Marconi's invention of wireless communication would come five years after Nellie Bly's journey. Frequently during her trip her newspaper office had no idea where she was.
Bly set off with two small bags, wearing a fashionable plaid coat that would become her trademark. Her first stories did not arrive back at the World until 17 days later, when she had crossed the ocean and arrived in London. After crossing the English Channel, she risked a detour for what was to be one of the high points of her trip: a visit to the aged Jules Verne at his home in Amiens, France.
Next Bly caught a mail train across Europe to Brindisi, Italy. There she picked up a ship that steamed through the Suez Canal and into the Indian Ocean to Ceylon (now Sri Lanka). Other ships took her to Singapore, Hong Kong, Japan, and across the Pacific to San Francisco. While in Asia, she tried other methods of travel, including mule cart and sampan, and acquired a pet monkey. A large crowd awaited her in San Francisco, along with a special train, re-routed to avoid a blizzard that might have delayed her homecoming. There was a brief layover in Chicago, where Nellie Bly became the first woman reporter ever admitted into the Chicago Press Club building.
Bly's train pulled into Jersey City on January 25, 1890, marking the end of a round-the-world journey that had taken 72 days, six hours, and 11 minutes. Not only had Nellie Bly beaten the fictional milestone of 80 days, her real-life competitor, Elizabeth Bisland, was still on a ship in the middle of the Atlantic, having missed connections and experienced bad weather. Four days later, Bisland's ship steamed into the New York harbor. She too had beaten the 80-day mark. But the crowds had gone home, and the dignitaries were done with their speeches.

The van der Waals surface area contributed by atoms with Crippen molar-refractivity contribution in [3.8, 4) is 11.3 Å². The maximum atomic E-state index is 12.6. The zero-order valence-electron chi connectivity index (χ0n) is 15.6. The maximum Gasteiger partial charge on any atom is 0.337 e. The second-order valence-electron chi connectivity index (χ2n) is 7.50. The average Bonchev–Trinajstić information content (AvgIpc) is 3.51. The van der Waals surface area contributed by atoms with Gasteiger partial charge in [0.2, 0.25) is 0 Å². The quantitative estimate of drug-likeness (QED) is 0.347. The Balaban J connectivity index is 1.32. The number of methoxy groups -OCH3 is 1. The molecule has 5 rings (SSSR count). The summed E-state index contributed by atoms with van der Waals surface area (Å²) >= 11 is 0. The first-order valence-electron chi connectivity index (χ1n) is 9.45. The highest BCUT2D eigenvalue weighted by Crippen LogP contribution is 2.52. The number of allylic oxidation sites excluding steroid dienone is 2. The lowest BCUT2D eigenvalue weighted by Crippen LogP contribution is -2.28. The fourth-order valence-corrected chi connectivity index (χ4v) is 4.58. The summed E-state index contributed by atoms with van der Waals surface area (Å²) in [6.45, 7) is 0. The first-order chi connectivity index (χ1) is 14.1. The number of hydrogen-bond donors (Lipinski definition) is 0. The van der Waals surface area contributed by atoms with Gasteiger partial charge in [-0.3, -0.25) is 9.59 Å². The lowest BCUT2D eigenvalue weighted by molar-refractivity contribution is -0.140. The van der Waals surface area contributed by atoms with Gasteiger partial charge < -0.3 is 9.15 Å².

Nellie Bly became a national hero. Her book about the trip was a bestseller. Fast trains and racehorses were named after her, and songs were written about her. Internationally famous, she commanded a salary of $25,000 a year, an enormous amount for a reporter at the time. She could cover any story she wanted, and continued her crusades for social reform. As she had in Pittsburgh, she exposed slum conditions in New York, and she described her horror after witnessing an execution. She also debunked the claims of a popular "mind-reader," went up in a balloon, and down in a diving bell. But her influence extended beyond her writing, because of the example she set. By the turn of the century, woman reporters were working at newspapers around the country.
SHERRI CHASIN CALVO
Bisland, Elizabeth. In Seven Stages: A Flying Trip Around the World. New York: Harper & Brothers, 1891.
Bly, Nellie. Nellie Bly's Book: Around the World in 72 Days. New York: Pictorial Weeklies Company, 1890.
Kroeger, Brooke. Nellie Bly: Daredevil, Reporter, Feminist. New York: Random House, 1994.
Marks, Jason. Around the World in 72 Days: The Race Between Pulitzer's Nellie Bly and Cosmopolitan's Elizabeth Bisland. New York: Gemittarius Press, 1993.
Verne, Jules. Around the World in 80 Days. New York: Bantam, 1984.